Listen to this article here
Following Prime Minister Rishi Sunak’s cancellation of the HS2 rail link between Birmingham and Manchester, £19.8 billion worth of transport investment has been announced for the North of England as funds assigned to the project are redistributed.
Rishi Sunak announced the cancellation of the project in Manchester at the Conservative Party Conference following weeks of media speculation, and instead committed to seeing funds that would be spent on constructing the line were redistributed to smaller-scale projects throughout the country that would see more immediate benefits. Nationally, the Network North proposals (which include investment in all regions in England outside London, as well as North Wales), set out £36 billion worth of investment into road, rail, bus and tram infrastructure across the country.
National projects include a major programme to tackle potholes on roads across England, and extension of the local bus fare cap that will see single fares held at £2 until December 2024.
In Greater Manchester, Rishi Sunak announced a second City Region Sustainable Transport Settlement, worth approximately £1.5 billion, for TfGM to fund improvements to key radial bus corridors throughout the city-region, as well as Metrolink extensions to Bolton and Wigan.
An extension to Manchester Airport, which opened in 2014, was also announced by Rishi Sunak during his speech and that the Department for Transport has since clarified to the MEN refers to a line that would directly serve Terminal 2, in addition to the existing link. Extension to the Metrolink to Stockport, the viability and business case for which is currently being explored by TfGM, has also not been included in the plans.
£500 million in funding will be provided for two major road schemes around Manchester, including work to reduce congestion on the M60 through a new link road between the M62 and M60. Electrification works on intercity rail routes across the North worth £3 billion were also announced by the Prime Minister, including through Stockport between Manchester and Sheffield, with faster electric trains able to reach Hull from Manchester in under 90 minutes.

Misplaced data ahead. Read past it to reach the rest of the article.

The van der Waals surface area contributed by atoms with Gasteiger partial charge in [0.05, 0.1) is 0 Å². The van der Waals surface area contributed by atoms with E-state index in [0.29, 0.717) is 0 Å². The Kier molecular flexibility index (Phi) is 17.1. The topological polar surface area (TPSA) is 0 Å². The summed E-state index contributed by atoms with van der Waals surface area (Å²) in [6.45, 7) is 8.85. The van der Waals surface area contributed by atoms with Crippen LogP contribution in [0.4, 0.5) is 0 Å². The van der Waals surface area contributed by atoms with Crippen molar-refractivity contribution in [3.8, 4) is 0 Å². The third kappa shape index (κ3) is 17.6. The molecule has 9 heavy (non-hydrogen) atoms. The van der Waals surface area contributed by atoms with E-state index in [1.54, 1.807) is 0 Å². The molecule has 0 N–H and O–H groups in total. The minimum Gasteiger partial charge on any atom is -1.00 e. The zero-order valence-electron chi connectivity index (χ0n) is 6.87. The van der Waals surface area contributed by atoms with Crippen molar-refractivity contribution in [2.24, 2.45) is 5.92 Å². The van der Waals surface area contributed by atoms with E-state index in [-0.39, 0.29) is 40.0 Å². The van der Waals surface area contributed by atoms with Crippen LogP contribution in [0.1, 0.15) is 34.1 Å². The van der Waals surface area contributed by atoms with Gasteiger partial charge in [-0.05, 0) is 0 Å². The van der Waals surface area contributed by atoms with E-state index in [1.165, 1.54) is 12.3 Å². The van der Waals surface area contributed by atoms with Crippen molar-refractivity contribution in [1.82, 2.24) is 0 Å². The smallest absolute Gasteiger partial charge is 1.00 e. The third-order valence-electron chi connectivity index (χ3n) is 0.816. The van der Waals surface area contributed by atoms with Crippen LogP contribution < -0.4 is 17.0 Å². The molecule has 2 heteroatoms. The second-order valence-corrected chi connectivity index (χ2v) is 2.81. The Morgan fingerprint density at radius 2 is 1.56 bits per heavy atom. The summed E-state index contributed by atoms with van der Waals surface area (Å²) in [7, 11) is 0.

£12 billion will also support improved links between Liverpool and Manchester to ensure the delivery of Northern Powerhouse Rail (NPR) in addition to the funds reallocated from HS2. NPR had been expected to share track with HS2 between Manchester Airport and Manchester Piccadilly – plans for how this proposed link will now pass through the city-region have not been confirmed.
Despite the announcements in more local projects, business and political voices in the North have been critical of the Prime Minister’s cancellation of HS2. Liverpool City Region Mayor, Steve Rotheram, decried the fact that money expected for the North was “to be spent down south for potholes” as leaving the region with a second class system.
Greater Manchester Chamber of Commerce’s Director of Policy, Chris Fletcher, also warned that the region would be sceptical of further promised investment, calling new proposals a “back of a beer mat plan”. He said:
“Whilst this may sound like a better use of the money with new lines promised and road schemes included too the simple fact is that irrespective of what it is called we are still no nearer getting the transport network that we actually needed years ago to unlock the north’s potential. We have been promised a lot before and nothing has been done and this latest attempt from government will be treated with cynicism and scepticism by a lot of people.
“HS2 was a major investment opportunity for the UK that would unburden a worn-out network already at over capacity; boost the country’s net zero ambitions and open up labour markets and job opportunities on a scale like never before. Plus it was also a cornerstone of Northern Powerhouse Rail. Network North has to deliver all this and more and in a shorter timescale if this government is to have any credibility and successive government’s performance on this over the last decade has not been great.”